SoulCycle Inc., the exercise boutique with a cult-like following of more than 18,000 “spinners” a day, has been introducing a redesigned bike since May in select New York locations. The company hopes the new equipment will reduce maintenance costs—enabling quicker expansion—while also giving its members a harder workout.
Called the Soul Bike Next Generation, the new bike looks bigger and sturdier, though at 115 pounds, it’s actually 15 pounds lighter than the old version, because of its aluminum frame. The company aims to roll out the new bikes nationally by the end of 2018.
The biggest change is a switch to electromagnetic induction to supply the friction, instead of the previous model, in which the brake comes into direct contact with the flywheel. Using a carbon-belt drivetrain built by Portland, Ore.-based Stages Cycling, it’s smooth, quiet, requires no lubricant, and almost never needs to be adjusted.
It’s also a much tougher workout: As anyone who’s ever taken a Soul Cycle class knows, one of the great joys of the class is climbing hard and then giving yourself a breather while you coast. With the new bikes, you can’t quite cheat like this as much. You have to do more turns on the resistance knob to come to a grinding halt, which cuts down on the ability to cruise along at high speeds after pedaling hard.
“The wheel is a little heavier than the old wheel, so it takes more effort to keep the same tempo on the new bike,” said Daniel Wiener, a master instructor at SoulCycle who has been with the company for nine years. He says that a “zero” level of resistance on the new bike feels more like one and a half turns on the old one.
Gabby Etrog Cohen, senior vice president of public relations and brand strategy, says the magnetic system will cut the time spent on maintenance by half, due to the lack of physical wear and tear. And a lower-maintenance stationary bike will make it easier to open new studios. “The ride is smoother, more comfortable, and more effective,” Cohen said. The ride is so smooth, one reviewer has called it “the Marvin Gaye of spin bikes.”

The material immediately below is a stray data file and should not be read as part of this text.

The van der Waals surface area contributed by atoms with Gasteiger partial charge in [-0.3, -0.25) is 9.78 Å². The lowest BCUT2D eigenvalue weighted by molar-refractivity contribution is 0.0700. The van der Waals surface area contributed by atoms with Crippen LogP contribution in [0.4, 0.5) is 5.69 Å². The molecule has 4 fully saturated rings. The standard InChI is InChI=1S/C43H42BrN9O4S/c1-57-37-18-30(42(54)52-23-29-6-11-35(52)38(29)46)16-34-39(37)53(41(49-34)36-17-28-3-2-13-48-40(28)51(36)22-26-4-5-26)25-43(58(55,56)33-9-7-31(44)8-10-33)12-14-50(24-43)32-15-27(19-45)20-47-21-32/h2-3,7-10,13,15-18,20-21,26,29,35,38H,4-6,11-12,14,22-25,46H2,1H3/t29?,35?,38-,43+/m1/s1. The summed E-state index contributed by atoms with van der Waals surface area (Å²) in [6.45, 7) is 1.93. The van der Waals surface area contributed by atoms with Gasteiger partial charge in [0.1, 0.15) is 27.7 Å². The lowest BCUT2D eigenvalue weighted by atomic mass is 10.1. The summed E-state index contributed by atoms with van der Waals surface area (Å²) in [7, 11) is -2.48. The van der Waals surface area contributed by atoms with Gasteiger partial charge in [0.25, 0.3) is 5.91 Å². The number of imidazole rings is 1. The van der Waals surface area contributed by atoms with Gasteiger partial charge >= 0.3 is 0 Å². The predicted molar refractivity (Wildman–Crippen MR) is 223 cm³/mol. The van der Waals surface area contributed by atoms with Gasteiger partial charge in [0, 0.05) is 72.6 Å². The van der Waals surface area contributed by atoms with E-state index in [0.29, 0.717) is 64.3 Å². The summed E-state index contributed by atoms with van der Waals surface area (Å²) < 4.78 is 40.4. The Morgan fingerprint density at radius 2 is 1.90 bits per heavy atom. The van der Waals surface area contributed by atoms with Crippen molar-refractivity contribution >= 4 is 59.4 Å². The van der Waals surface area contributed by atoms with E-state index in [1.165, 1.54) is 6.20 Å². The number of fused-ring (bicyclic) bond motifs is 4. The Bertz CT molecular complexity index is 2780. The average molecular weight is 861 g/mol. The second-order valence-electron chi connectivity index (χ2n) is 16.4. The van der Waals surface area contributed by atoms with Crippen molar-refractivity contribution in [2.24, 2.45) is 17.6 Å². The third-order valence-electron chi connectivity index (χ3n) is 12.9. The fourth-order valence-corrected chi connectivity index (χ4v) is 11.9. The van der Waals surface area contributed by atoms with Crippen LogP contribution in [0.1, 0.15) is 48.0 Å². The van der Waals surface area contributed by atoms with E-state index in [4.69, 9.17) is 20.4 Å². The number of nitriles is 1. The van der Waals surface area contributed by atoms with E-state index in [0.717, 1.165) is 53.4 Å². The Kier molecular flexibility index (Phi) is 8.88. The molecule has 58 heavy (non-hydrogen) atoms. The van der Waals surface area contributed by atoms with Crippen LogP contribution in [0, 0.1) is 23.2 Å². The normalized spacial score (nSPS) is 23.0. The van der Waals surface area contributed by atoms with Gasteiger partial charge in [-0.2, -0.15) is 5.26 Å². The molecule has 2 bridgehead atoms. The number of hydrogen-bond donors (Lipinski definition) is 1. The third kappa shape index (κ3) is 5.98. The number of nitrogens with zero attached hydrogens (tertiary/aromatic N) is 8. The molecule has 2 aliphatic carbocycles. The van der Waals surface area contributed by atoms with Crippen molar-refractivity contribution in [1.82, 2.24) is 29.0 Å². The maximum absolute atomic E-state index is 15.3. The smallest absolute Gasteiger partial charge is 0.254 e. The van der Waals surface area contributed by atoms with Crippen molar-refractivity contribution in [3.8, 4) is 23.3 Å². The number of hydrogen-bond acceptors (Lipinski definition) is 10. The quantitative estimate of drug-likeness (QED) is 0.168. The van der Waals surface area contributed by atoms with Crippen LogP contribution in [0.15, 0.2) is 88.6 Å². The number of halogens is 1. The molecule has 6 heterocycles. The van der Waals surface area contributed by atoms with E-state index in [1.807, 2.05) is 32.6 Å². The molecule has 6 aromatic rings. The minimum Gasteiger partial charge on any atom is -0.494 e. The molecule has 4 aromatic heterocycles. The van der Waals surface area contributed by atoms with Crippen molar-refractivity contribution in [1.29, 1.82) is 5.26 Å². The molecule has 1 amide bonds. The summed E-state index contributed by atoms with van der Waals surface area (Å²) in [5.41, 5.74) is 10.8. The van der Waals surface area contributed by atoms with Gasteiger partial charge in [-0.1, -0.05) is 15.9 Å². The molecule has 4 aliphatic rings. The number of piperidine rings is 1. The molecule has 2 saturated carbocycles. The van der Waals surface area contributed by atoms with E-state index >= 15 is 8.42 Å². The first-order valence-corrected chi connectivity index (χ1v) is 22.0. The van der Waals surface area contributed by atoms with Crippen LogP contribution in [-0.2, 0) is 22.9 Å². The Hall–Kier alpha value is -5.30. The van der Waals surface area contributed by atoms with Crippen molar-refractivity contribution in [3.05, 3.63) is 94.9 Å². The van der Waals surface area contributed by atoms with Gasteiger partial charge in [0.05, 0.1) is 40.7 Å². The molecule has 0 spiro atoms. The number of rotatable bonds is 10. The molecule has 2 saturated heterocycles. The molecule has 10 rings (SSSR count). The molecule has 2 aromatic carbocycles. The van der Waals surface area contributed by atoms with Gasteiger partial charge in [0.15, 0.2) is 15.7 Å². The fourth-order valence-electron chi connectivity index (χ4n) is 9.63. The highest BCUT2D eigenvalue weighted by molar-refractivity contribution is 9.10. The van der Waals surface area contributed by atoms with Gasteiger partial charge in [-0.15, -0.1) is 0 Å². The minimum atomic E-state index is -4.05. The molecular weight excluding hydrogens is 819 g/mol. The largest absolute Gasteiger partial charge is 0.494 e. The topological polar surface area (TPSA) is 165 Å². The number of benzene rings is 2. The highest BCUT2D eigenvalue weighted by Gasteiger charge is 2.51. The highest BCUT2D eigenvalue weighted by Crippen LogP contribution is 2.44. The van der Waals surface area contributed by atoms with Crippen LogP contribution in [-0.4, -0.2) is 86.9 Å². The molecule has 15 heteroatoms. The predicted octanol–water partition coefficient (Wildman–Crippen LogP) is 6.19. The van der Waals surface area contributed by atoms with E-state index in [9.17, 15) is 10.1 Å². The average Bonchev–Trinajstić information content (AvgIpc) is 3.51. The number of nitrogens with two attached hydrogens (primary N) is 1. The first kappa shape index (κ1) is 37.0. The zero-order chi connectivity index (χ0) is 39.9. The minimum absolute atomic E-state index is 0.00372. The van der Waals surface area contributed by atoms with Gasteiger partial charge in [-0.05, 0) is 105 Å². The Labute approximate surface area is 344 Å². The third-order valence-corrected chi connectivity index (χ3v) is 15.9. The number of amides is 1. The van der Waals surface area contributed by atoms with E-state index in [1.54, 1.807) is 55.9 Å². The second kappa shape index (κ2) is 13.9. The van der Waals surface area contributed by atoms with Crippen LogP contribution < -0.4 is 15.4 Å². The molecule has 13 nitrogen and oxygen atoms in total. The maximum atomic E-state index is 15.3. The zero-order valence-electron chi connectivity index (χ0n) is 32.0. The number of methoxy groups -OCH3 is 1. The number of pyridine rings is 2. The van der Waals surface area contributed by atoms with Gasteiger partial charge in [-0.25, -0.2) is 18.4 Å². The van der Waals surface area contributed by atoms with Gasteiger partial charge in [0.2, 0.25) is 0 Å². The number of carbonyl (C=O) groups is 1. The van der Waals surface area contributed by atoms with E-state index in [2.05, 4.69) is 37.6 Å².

When I tried it out at the West 77th Street location in New York, I found the handle bars have more cushion and slant upward, instead of lying flat. There is a nook to allow for better grip and form, too. Upper-body choreography was a bit easier—I didn’t get close to smashing my face or elbows as I usually do—while bouncing up and down or attempting pushups without losing speed.
“The bikes feel like they’re working all your muscles more than the older ones,” said Nina Cochrane, who was in my class. “You definitely finish the 45 minutes dripping with sweat, and you can feel the intensity of the workout the next day.”
Even then, the transition to the new bike can be tricky. I found that it’s easier now to adjust the seat and handlebar positions, thanks to levers instead of knobs. But others found them wobbly, less secure, and difficult to set up. The bike still keeps the standard-setting, split-seat design pioneered by the original designer, Villency Group.
Founded in 2006, the workout has become an icon of the independent fitness boutique movement in part by staying low-tech, even as competitors such as Flywheel Sports Inc. and Peloton Interactive Inc. have lured others by using big data to attract riders. SoulCycle’s new bikes stay true to this culture: There are no computers or data measurement tools. Riders must continue to rely on red faces, drenched bodies, sweat puddles, and that shell-shocked feeling to measure performance.
The workout has been so popular that riders will dole out roughly $34 for a single class, more than competitors with fancier bells and whistles. In 2011, an arm of the giant gym chain Equinox Holdings Inc. bought out majority ownership and then upped that stake to 97 percent in 2015. (The company declined to say how much it’s spending on these new bikes, only that it replaces them every five years when the warranty runs out.)
In a 2015 SEC filing, Equinox documents a jump from 12 studios in 2012 to 36 in 2014, increasing annual riders from 969,000 to 2.9 million. Operating income jumped to $26.5 million from $7.8 million in the same period. As of this year, the company claims roughly 6.6 million riders per year and 85 locations.
But there was one flagrant flaw that Wiener and some of his early morning riders found on the new bike: The beverage baskets have been replaced by horizontal trays, giving them no place to keep their fresh cups of coffee within hand’s reach during the ride. “You can’t put your coffee in it anymore,” he said. “That’s what I miss, and a lot of people say they miss.”